What Kind of Journal Format Fits Your Needs?

Some types of journals have a set format by definition. Journals that are pre-formatted for line-a-day notations or answering daily writing prompts probably don’t have room for art, ephemera, or photos. But any kind of blank notebook--even a bujo, which is all about bulleted lists--can be spruced up with colored ink, motivational quotes, and art.

And as for what you write in your journal, again: no rules. Traditional “Dear Diary” entries? Go right ahead. Letters that will never be sent but that say things that you need to say? You betcha. Poetry? Bullet points? Full sentences? Numbered lists? Beautiful calligraphy? Messy printing? Whatevs. It’s all good. It’s YOUR journal.

Should You Go with Paper or Digital?

Friends, I’m writing for SohoSpark, which markets beautiful vegan leather journals, like this Wildflowers Journal. Obviously, I’m gonna push the paper journals. Sorry. Not sorry. Blank notebooks rock because:

  • they get you away from those blasted screens for a while;
  • the slower process of handwriting helps you connect more deeply with your thoughts;
  • it’s harder to edit handwriting, making your journal more authentic and less polished;
  • you can paste in all kinds of ephemera (and use glitter glue to do so); and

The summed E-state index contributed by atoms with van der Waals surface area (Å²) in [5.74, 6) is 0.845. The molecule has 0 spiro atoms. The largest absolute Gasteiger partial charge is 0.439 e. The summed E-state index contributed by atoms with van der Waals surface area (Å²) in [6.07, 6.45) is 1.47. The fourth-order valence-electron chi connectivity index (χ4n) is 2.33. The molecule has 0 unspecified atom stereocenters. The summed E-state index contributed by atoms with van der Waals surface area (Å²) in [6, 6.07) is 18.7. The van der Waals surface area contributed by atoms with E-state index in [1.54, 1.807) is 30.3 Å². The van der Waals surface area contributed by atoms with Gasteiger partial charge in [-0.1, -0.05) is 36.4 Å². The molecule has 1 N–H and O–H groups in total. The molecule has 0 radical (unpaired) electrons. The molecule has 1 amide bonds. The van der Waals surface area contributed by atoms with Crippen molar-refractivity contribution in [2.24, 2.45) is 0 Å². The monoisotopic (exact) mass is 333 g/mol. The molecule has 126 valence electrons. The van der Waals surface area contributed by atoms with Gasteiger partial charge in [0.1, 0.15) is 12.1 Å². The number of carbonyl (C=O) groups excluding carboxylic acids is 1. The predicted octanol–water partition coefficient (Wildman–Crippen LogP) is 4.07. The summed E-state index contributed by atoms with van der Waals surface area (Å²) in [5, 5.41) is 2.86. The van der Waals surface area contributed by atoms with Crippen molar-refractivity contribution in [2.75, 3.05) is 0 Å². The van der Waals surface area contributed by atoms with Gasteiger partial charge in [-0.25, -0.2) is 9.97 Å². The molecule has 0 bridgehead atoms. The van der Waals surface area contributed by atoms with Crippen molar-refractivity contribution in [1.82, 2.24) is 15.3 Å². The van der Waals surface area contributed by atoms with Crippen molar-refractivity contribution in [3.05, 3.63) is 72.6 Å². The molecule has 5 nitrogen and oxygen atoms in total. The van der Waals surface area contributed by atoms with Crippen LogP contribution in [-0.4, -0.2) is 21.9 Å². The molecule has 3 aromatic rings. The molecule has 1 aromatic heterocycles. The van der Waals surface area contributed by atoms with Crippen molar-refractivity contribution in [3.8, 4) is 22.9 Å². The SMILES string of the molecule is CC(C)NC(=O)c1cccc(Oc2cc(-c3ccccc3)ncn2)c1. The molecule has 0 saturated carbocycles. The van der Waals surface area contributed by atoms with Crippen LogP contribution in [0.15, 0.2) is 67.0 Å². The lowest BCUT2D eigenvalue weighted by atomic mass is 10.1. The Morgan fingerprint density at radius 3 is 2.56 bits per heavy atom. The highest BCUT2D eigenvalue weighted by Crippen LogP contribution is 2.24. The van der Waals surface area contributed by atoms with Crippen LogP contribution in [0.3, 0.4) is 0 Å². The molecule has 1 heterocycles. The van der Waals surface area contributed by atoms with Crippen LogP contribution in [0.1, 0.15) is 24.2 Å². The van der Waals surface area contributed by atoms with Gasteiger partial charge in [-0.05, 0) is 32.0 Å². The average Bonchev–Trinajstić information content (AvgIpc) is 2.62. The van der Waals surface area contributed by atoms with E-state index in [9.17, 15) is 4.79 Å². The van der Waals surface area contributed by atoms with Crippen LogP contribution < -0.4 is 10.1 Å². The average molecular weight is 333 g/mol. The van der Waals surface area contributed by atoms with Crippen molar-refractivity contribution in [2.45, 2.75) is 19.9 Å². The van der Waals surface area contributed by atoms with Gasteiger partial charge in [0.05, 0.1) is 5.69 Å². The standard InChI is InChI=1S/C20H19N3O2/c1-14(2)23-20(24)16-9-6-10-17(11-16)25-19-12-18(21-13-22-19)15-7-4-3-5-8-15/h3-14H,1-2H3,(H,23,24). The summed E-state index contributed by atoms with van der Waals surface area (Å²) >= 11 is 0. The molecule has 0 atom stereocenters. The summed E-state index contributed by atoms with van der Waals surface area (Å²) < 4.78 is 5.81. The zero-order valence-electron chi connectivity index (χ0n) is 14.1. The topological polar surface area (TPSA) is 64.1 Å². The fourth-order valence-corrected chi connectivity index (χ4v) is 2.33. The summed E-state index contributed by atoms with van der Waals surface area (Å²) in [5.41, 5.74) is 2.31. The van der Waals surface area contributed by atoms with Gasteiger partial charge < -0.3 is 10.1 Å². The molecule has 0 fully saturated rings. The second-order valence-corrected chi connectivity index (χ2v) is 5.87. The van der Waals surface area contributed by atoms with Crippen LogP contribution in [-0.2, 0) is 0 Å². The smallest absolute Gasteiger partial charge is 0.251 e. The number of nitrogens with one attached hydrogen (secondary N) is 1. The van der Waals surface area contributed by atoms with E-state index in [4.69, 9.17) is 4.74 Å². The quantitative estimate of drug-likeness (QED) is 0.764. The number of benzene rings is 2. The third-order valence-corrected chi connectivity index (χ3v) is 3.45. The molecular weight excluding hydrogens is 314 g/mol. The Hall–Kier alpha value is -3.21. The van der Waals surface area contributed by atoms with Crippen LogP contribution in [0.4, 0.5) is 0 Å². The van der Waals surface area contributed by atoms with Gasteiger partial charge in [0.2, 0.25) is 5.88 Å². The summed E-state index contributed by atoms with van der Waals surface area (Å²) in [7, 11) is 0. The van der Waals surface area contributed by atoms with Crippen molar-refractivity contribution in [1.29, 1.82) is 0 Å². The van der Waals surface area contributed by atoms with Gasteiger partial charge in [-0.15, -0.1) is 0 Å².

• let’s not kid ourselves: you can geek out at the craft store and buy loads of stuff you don’t really need.

That said, journaling has all kinds of benefits, as outlined by Michael Wilkes right here on the SohoSpark blog. If the only way that you’ll commit to journaling is if it’s on your phone, there’s an app for that. Brett and Kate McKay at "The Art Manliness" have a great discussion of  digital journaling options.

How Do You Turn Journaling into a Daily Habit?

If stick-to-it-iveness is not your strong point, set some mini-goals for yourself that will help turn journaling into a habit. Erin Greenawald at "The Muse" has some  great tips including:

  • Commit to spending just five minutes a day on your journals.
  • Figure out the best time of your day for journaling and schedule that on repeat in your digital calendar.
  • Create a template or use a format that doesn’t need a lot of time.
  • Turn your screens off and minimize other distractions.
  • Don’t worry about perfection.
  • Always be honest.
What Are the Best Supplies for a Beginner?

As the proud owner of 27 new rolls of washi tape, I will still admit that you CAN journal with just a notebook and a pen. But! With a few basic supplies (many available at dollar stores), you can create a  highly personalized and visually stunning journalIf you’re a beginner or if you'd like to to be more creative, consider adding these items to your shopping list:

  • Writing journal or blank notebook with heavy, high-quality paper pages, to minimize color bleed (for more tips on how to choose the best notebook for journaling, check my other blog)
  • Colored pens and/or markers (erasable ones are especially nifty!)
  • Correction fluid/tape
  • Stencils
  • Pencil, high-quality eraser, and pencil sharpener
  • Ruler
  • Washi tape and/or stickers
  • Glue
You Do You

If you take anything away from this piece I hope it’s the idea that your journal can be whatever you want it to be. Simple/fancy. Stark/visually appealing. Detailed/succinct. Subject-specific/everything under the sun. It really doesn’t matter. Just find a journaling niche that lets you be you and embrace everything that you are.

Photo credit: StockSnap via